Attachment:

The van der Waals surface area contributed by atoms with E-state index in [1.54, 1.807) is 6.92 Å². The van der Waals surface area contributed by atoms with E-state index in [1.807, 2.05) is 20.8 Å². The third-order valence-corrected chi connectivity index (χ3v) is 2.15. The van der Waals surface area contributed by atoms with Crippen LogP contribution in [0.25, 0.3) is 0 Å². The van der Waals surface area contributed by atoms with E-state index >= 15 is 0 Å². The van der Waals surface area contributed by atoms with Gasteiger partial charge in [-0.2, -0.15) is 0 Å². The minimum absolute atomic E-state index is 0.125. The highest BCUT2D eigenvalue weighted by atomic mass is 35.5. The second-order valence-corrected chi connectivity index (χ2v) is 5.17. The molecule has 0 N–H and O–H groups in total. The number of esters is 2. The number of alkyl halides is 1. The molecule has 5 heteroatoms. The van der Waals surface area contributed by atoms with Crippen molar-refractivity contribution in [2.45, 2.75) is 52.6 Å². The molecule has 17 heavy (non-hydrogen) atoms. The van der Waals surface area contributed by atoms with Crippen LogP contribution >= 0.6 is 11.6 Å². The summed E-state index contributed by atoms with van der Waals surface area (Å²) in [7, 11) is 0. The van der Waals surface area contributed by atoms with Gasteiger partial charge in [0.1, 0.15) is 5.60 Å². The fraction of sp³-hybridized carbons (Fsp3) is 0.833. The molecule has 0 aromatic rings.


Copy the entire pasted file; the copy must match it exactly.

The van der Waals surface area contributed by atoms with E-state index in [1.54, 1.807) is 6.92 Å². The van der Waals surface area contributed by atoms with E-state index in [1.807, 2.05) is 20.8 Å². The third-order valence-corrected chi connectivity index (χ3v) is 2.15. The van der Waals surface area contributed by atoms with Crippen LogP contribution in [0.25, 0.3) is 0 Å². The van der Waals surface area contributed by atoms with E-state index >= 15 is 0 Å². The van der Waals surface area contributed by atoms with Gasteiger partial charge in [-0.2, -0.15) is 0 Å². The minimum absolute atomic E-state index is 0.125. The highest BCUT2D eigenvalue weighted by atomic mass is 35.5. The second-order valence-corrected chi connectivity index (χ2v) is 5.17. The molecule has 0 N–H and O–H groups in total. The number of esters is 2. The number of alkyl halides is 1. The molecule has 5 heteroatoms. The van der Waals surface area contributed by atoms with Crippen molar-refractivity contribution in [2.45, 2.75) is 52.6 Å². The molecule has 17 heavy (non-hydrogen) atoms. The van der Waals surface area contributed by atoms with Crippen LogP contribution >= 0.6 is 11.6 Å². The summed E-state index contributed by atoms with van der Waals surface area (Å²) in [7, 11) is 0. The van der Waals surface area contributed by atoms with Gasteiger partial charge in [0.1, 0.15) is 5.60 Å². The fraction of sp³-hybridized carbons (Fsp3) is 0.833. The molecule has 0 aromatic rings.